This situation precludes the use of visible mechanical fasteners at the juncture, and the usual approach has involved use of fasteners hidden within the inner panel cooperating with retainer strips or studs which engage an inner lip of the outer panel. Since the fasteners are in a matrix of steel, the spacing of the pressure points applied to the plastic panel thermally "grow" more slowly than the retainer panel, hence the objectionable ripple effect which is aggravated by the remote location of the fasteners from the seam or blend line.
It is an object of the present invention to provide a retainer arrangement in which panel members of materials having greatly dissimilar rates of thermal expansion may be joined without the appearance of unsightly rippling or bulging of the outer panel as the assemblage undergoes substantial temperature variations.
It is a further object of the present invention to provide a retainer arrangement which accommodates physical blends or joints between the respective panels without the need for exposed mechanical fasteners.
It is still a further object of the present invention to provide a retainer arrangement suitable for automotive body panel applications in which an outer panel is joined to an underlying support structure having greatly dissimilar coefficients of thermal expansions.
It is yet another object of the present invention to provide a retainer arrangement suitable for automotive body applications that does not detract from the aesthetic appeal of the vehicle.
It is still a further object of the present invention to provide a retainer arrangement for automotive panels with highly dissimilar coefficients of thermal expansion that is economical to manufacture and aesthetically acceptable.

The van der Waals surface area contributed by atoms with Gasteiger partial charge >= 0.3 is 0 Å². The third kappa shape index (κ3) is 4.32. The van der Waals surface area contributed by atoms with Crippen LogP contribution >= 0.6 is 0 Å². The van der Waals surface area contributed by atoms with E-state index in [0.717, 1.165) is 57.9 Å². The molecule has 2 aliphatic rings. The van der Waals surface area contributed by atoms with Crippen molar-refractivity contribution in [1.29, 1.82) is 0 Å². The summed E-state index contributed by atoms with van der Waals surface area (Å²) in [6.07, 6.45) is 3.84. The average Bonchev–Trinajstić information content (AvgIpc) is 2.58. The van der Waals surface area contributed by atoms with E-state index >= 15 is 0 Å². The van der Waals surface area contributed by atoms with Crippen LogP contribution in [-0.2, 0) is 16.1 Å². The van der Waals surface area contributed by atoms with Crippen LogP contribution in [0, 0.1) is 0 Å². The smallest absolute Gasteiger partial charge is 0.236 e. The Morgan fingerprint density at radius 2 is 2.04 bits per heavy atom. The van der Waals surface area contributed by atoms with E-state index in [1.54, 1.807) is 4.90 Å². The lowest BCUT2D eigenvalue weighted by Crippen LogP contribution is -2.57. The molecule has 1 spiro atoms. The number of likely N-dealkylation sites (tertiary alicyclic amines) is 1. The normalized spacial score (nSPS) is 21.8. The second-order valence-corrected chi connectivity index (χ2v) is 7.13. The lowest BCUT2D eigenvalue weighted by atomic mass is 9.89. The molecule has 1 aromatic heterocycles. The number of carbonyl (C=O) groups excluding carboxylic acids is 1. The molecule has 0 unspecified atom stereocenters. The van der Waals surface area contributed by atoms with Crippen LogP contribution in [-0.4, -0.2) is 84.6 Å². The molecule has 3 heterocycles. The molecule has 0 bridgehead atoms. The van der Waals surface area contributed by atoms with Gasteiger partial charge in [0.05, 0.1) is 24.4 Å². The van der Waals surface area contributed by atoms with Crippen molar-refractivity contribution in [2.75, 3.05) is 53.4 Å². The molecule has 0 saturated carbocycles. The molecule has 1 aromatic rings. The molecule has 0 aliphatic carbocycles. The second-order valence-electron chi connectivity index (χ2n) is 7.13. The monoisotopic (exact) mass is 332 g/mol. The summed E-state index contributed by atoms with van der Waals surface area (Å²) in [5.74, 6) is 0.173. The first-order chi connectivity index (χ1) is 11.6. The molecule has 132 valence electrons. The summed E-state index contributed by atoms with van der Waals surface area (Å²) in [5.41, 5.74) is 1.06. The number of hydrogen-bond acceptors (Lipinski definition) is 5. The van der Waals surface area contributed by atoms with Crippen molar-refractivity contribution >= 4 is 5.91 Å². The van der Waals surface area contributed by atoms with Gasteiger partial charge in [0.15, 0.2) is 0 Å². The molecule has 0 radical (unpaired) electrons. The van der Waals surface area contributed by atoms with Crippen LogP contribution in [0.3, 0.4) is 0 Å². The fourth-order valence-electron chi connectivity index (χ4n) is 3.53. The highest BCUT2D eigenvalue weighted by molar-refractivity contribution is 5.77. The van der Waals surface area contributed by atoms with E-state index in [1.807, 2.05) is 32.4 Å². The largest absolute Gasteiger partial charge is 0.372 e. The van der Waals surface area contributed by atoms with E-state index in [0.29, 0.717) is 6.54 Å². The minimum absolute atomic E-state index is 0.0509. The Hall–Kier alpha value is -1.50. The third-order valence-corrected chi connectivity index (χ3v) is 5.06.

Yet another object of the present invention is to provide a retainer arrangement for automotive panels of dissimilar coefficients of thermal expansion which makes possible the use of automotive outer body panels less subject to damage under minor impact, as well as contribute to lightening the weight of the over all vehicle.
Further objects and advantages of the invention and the nature of the invention will be clear to those skilled in the art from the succeeding detailed description of the preferred embodiment of the invention and the accompanying drawings thereof.
These and other objects of the present invention which will become apparent upon a reading of the following specification and claims are accomplished by a retainer arrangement involving a retainer strip secured to the support structure and configured to receive one edge of an overlying panel member to retain the same. In one embodiment the retainer strip extends along the region of the blend between the overlying panel and a support structure such as a fender, and has a flange portion fixed to the support structure and also has a flap portion overhanging from the flange and configured to receive an offset edge of the body panel. In a second embodiment, the retainer strip includes a grooved portion adapted to receive and retain an edge of the overlying panel. In both configurations, the overlying panel is allowed unrestrained thermal growth at the juncture with the retainer strip to eliminate the tendency for buckling and rippling of the overlay panel. The retainer strip is constructed of a similar material as the overlay body panel, and a metallic stiffener insert may be provided in those instances where flexible plastic material is utilized for the retainer strip.